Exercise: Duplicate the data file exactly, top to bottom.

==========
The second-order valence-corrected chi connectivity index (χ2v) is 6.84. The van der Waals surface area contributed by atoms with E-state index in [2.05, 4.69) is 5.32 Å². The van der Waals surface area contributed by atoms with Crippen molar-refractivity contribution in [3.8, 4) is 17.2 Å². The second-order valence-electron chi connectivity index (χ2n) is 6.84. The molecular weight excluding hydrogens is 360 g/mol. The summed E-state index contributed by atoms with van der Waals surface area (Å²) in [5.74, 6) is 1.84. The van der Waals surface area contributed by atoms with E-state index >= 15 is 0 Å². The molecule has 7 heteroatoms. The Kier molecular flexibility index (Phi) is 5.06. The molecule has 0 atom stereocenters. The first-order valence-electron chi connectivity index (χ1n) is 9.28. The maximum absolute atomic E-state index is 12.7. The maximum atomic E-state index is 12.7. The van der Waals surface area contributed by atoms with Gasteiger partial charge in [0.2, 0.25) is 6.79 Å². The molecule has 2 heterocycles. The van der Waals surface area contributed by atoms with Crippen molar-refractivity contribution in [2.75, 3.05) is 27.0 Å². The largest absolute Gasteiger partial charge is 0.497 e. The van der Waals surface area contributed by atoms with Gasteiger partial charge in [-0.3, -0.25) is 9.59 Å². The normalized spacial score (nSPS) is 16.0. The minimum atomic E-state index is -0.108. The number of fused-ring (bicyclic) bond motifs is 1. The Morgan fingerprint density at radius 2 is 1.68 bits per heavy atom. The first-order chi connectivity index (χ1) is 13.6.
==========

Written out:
The second-order valence-corrected chi connectivity index (χ2v) is 6.84. The van der Waals surface area contributed by atoms with E-state index in [2.05, 4.69) is 5.32 Å². The van der Waals surface area contributed by atoms with Crippen molar-refractivity contribution in [3.8, 4) is 17.2 Å². The second-order valence-electron chi connectivity index (χ2n) is 6.84. The molecular weight excluding hydrogens is 360 g/mol. The summed E-state index contributed by atoms with van der Waals surface area (Å²) in [5.74, 6) is 1.84. The van der Waals surface area contributed by atoms with E-state index >= 15 is 0 Å². The molecule has 7 heteroatoms. The Kier molecular flexibility index (Phi) is 5.06. The molecule has 0 atom stereocenters. The first-order valence-electron chi connectivity index (χ1n) is 9.28. The maximum absolute atomic E-state index is 12.7. The maximum atomic E-state index is 12.7. The van der Waals surface area contributed by atoms with Gasteiger partial charge in [0.2, 0.25) is 6.79 Å². The molecule has 2 heterocycles. The van der Waals surface area contributed by atoms with Crippen molar-refractivity contribution in [2.75, 3.05) is 27.0 Å². The largest absolute Gasteiger partial charge is 0.497 e. The van der Waals surface area contributed by atoms with Gasteiger partial charge in [-0.3, -0.25) is 9.59 Å². The normalized spacial score (nSPS) is 16.0. The minimum atomic E-state index is -0.108. The number of fused-ring (bicyclic) bond motifs is 1. The Morgan fingerprint density at radius 2 is 1.68 bits per heavy atom. The first-order chi connectivity index (χ1) is 13.6.